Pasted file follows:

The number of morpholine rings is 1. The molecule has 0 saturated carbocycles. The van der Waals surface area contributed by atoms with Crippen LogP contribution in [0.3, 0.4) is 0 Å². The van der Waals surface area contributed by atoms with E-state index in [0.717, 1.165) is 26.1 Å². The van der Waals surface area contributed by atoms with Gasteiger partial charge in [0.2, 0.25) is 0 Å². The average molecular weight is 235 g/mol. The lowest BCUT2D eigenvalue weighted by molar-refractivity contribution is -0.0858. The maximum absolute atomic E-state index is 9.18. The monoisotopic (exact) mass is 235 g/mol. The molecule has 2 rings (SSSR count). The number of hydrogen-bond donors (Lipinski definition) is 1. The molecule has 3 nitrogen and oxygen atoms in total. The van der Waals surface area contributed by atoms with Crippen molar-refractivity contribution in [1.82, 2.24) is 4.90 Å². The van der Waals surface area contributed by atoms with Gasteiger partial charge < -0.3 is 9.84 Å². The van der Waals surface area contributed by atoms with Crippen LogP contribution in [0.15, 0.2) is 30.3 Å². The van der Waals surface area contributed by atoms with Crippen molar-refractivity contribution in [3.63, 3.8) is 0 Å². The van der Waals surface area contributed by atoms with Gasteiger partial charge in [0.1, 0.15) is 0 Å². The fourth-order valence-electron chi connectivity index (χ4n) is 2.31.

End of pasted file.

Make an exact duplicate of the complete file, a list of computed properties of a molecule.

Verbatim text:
The number of morpholine rings is 1. The molecule has 0 saturated carbocycles. The van der Waals surface area contributed by atoms with Crippen LogP contribution in [0.3, 0.4) is 0 Å². The van der Waals surface area contributed by atoms with E-state index in [0.717, 1.165) is 26.1 Å². The van der Waals surface area contributed by atoms with Gasteiger partial charge in [0.2, 0.25) is 0 Å². The average molecular weight is 235 g/mol. The lowest BCUT2D eigenvalue weighted by molar-refractivity contribution is -0.0858. The maximum absolute atomic E-state index is 9.18. The monoisotopic (exact) mass is 235 g/mol. The molecule has 2 rings (SSSR count). The number of hydrogen-bond donors (Lipinski definition) is 1. The molecule has 3 nitrogen and oxygen atoms in total. The van der Waals surface area contributed by atoms with Crippen molar-refractivity contribution in [1.82, 2.24) is 4.90 Å². The van der Waals surface area contributed by atoms with Gasteiger partial charge < -0.3 is 9.84 Å². The van der Waals surface area contributed by atoms with Crippen LogP contribution in [0.15, 0.2) is 30.3 Å². The van der Waals surface area contributed by atoms with Crippen molar-refractivity contribution in [3.63, 3.8) is 0 Å². The van der Waals surface area contributed by atoms with Gasteiger partial charge in [0.1, 0.15) is 0 Å². The fourth-order valence-electron chi connectivity index (χ4n) is 2.31.